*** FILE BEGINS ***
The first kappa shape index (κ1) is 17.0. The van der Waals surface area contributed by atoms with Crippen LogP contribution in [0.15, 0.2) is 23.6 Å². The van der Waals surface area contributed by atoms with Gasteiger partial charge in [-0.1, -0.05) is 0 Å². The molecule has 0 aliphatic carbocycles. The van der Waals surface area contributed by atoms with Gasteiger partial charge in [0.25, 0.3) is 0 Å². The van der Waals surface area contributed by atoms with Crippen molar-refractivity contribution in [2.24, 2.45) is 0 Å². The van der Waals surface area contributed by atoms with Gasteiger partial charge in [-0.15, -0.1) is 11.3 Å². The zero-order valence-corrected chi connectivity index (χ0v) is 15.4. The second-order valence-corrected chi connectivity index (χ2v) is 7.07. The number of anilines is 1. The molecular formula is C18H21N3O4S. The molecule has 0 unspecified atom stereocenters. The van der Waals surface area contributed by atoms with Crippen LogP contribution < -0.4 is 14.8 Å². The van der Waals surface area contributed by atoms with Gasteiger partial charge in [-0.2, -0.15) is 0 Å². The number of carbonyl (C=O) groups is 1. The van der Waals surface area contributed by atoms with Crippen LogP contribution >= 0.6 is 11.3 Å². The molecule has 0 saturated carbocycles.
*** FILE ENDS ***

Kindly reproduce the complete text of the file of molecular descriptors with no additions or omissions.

The first kappa shape index (κ1) is 17.0. The van der Waals surface area contributed by atoms with Crippen LogP contribution in [0.15, 0.2) is 23.6 Å². The van der Waals surface area contributed by atoms with Gasteiger partial charge in [-0.1, -0.05) is 0 Å². The molecule has 0 aliphatic carbocycles. The van der Waals surface area contributed by atoms with Gasteiger partial charge in [0.25, 0.3) is 0 Å². The van der Waals surface area contributed by atoms with Crippen molar-refractivity contribution in [2.24, 2.45) is 0 Å². The van der Waals surface area contributed by atoms with Gasteiger partial charge in [-0.15, -0.1) is 11.3 Å². The zero-order valence-corrected chi connectivity index (χ0v) is 15.4. The second-order valence-corrected chi connectivity index (χ2v) is 7.07. The number of anilines is 1. The molecular formula is C18H21N3O4S. The molecule has 0 unspecified atom stereocenters. The van der Waals surface area contributed by atoms with Crippen LogP contribution < -0.4 is 14.8 Å². The van der Waals surface area contributed by atoms with Gasteiger partial charge in [-0.2, -0.15) is 0 Å². The number of carbonyl (C=O) groups is 1. The van der Waals surface area contributed by atoms with Crippen LogP contribution >= 0.6 is 11.3 Å². The molecule has 0 saturated carbocycles.